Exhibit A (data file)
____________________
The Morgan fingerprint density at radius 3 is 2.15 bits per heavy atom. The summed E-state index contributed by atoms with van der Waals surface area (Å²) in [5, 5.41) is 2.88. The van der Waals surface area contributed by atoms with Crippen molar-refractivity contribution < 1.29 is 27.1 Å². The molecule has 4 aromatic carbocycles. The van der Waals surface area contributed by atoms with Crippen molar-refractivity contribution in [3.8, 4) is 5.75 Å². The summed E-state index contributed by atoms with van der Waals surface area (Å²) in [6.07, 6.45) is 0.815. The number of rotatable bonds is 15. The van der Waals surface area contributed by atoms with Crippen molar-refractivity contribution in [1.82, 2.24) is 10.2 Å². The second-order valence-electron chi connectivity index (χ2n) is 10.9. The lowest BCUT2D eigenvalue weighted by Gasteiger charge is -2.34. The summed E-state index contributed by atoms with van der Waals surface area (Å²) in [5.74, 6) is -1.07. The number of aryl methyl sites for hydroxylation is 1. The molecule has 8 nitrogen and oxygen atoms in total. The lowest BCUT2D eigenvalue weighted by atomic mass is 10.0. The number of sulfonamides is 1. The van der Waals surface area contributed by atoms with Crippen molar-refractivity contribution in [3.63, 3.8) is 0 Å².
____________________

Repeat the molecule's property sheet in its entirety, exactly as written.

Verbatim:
The Morgan fingerprint density at radius 3 is 2.15 bits per heavy atom. The summed E-state index contributed by atoms with van der Waals surface area (Å²) in [5, 5.41) is 2.88. The van der Waals surface area contributed by atoms with Crippen molar-refractivity contribution < 1.29 is 27.1 Å². The molecule has 4 aromatic carbocycles. The van der Waals surface area contributed by atoms with Crippen molar-refractivity contribution in [3.8, 4) is 5.75 Å². The summed E-state index contributed by atoms with van der Waals surface area (Å²) in [6.07, 6.45) is 0.815. The number of rotatable bonds is 15. The van der Waals surface area contributed by atoms with Crippen molar-refractivity contribution in [1.82, 2.24) is 10.2 Å². The second-order valence-electron chi connectivity index (χ2n) is 10.9. The lowest BCUT2D eigenvalue weighted by Gasteiger charge is -2.34. The summed E-state index contributed by atoms with van der Waals surface area (Å²) in [5.74, 6) is -1.07. The number of aryl methyl sites for hydroxylation is 1. The molecule has 8 nitrogen and oxygen atoms in total. The lowest BCUT2D eigenvalue weighted by atomic mass is 10.0. The number of sulfonamides is 1. The van der Waals surface area contributed by atoms with Crippen molar-refractivity contribution in [3.63, 3.8) is 0 Å².